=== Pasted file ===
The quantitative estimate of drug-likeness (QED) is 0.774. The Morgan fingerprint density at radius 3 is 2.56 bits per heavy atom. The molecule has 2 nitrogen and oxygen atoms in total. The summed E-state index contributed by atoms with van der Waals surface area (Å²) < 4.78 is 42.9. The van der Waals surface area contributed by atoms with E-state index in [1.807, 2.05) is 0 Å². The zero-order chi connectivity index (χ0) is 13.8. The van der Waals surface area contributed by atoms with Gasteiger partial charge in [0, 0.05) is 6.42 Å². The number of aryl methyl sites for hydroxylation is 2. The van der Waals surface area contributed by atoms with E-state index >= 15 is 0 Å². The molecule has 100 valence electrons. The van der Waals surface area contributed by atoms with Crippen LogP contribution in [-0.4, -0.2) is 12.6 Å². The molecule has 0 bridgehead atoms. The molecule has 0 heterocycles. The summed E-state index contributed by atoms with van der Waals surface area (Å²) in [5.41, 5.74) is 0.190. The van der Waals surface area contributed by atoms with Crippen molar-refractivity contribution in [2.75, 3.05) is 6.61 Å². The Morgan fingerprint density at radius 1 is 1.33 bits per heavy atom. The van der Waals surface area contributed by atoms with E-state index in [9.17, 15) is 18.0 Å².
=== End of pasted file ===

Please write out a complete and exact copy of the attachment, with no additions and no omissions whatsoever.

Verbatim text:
The quantitative estimate of drug-likeness (QED) is 0.774. The Morgan fingerprint density at radius 3 is 2.56 bits per heavy atom. The molecule has 2 nitrogen and oxygen atoms in total. The summed E-state index contributed by atoms with van der Waals surface area (Å²) < 4.78 is 42.9. The van der Waals surface area contributed by atoms with E-state index in [1.807, 2.05) is 0 Å². The zero-order chi connectivity index (χ0) is 13.8. The van der Waals surface area contributed by atoms with Gasteiger partial charge in [0, 0.05) is 6.42 Å². The number of aryl methyl sites for hydroxylation is 2. The van der Waals surface area contributed by atoms with E-state index >= 15 is 0 Å². The molecule has 100 valence electrons. The van der Waals surface area contributed by atoms with Crippen LogP contribution in [-0.4, -0.2) is 12.6 Å². The molecule has 0 bridgehead atoms. The molecule has 0 heterocycles. The summed E-state index contributed by atoms with van der Waals surface area (Å²) in [5.41, 5.74) is 0.190. The van der Waals surface area contributed by atoms with Crippen molar-refractivity contribution in [2.75, 3.05) is 6.61 Å². The Morgan fingerprint density at radius 1 is 1.33 bits per heavy atom. The van der Waals surface area contributed by atoms with E-state index in [9.17, 15) is 18.0 Å².